Time Use in the UK: March 2023
About the study
Over the past three years NatCen have worked with the Office for National Statistics (ONS) on a UK-wide study which aims to find out what day-to-day life is really like. The latest sweep of the study looked at how things such as leisure time, childcare, work or time spent in retirement are changing.
Time use in March 2023 versus March 2020
In March 2023, after sleep and rest, adults in the UK spent an average of 3 hours and 44 minutes each day on entertainment, socialising, and other free time activities. This included 2 hours and 16 minutes watching television and 33 minutes spending time with other people. This was less than the average of 4 hours and 30 minutes in March 2020, around the onset of the COVID-19 pandemic.
Since March 2020, there have been significant increases in the average daily time spent travelling (from 17 minutes to 61 minutes in March 2023) as well as working away from home (from 1 hour and 36 minutes to 2 hours and 7 minutes). Despite the formal end of the pandemic and moves back towards office working, the average time spent working from home in March 2023 (49 minutes) was similar to the level seen in March 2020 (47 minutes).
The average daily time spent doing unpaid household work was slightly higher in March 2023 (2 hours and 38 minutes) compared with the average time in March 2020 (2 hours and 27 minutes), whilst time spent doing "Do It Yourself" (DIY) tasks and gardening has fallen from 39 minutes in March 2020 to just 10 minutes in March 2023.
Time use among adults who were economically inactive
Adults of working age who were economically inactive spent more time doing unpaid household work on average than those in employment. Among those who were retired, the largest group within the economically inactive population, most time was spent doing unpaid work (3 hours and 51 minutes), entertainment and leisure activities (3 hours and 16 minutes) and watching television (3 hours and 1 minute). On average, 35 minutes were spent doing unpaid childcare or adult care.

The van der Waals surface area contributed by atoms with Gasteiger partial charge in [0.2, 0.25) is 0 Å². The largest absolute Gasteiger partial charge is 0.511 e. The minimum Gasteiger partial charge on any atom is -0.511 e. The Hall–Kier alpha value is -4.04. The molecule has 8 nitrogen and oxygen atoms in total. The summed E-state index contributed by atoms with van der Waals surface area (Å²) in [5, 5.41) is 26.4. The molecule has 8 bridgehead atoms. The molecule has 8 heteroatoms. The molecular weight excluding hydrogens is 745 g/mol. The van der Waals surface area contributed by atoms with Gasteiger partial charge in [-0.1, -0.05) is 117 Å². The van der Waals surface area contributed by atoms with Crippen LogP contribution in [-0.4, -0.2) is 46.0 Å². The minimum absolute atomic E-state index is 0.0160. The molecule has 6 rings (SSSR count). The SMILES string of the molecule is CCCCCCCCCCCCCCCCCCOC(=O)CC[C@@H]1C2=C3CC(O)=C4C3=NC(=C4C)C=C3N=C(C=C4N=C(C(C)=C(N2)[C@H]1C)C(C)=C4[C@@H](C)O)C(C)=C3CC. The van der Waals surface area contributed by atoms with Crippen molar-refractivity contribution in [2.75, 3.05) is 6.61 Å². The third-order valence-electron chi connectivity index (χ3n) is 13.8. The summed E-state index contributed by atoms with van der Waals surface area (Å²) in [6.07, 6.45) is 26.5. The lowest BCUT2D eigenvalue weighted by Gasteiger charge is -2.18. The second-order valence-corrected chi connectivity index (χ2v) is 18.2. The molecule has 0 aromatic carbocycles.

Fieldwork for this study was conducted using the random-probability NatCen Panel. The NatCen Panel is a panel of people recruited from high-quality, random probability surveys such as the British Social Attitudes survey. Those agreeing to join the Panel are then invited to take part in additional short surveys covering a range of different topics either online or over the phone.
As part of the study, participants were issued with two pre-allocated diary days (one weekday and one weekend day) and asked to record the activities that they undertook during the whole 24-hour periods in an online diary tool. This included their main activities (in 10-minute periods) and up to five secondary activities (in 5-minute periods). The above estimates are based on reported main activities only.
The survey was conducted between 11th and 21st March 2023. In total 7,000 adults aged 18 years and over were sampled (5,000 across the UK plus an additional 2,000 in Scotland), resulting in 14,000 diary days being issued. Of these, 5,600 (40%) were completed with 23 hours or more of activities recorded and passed quality checks. Weighting was applied such that diary data was made representative of how the UK adult population spends time over the course of a week.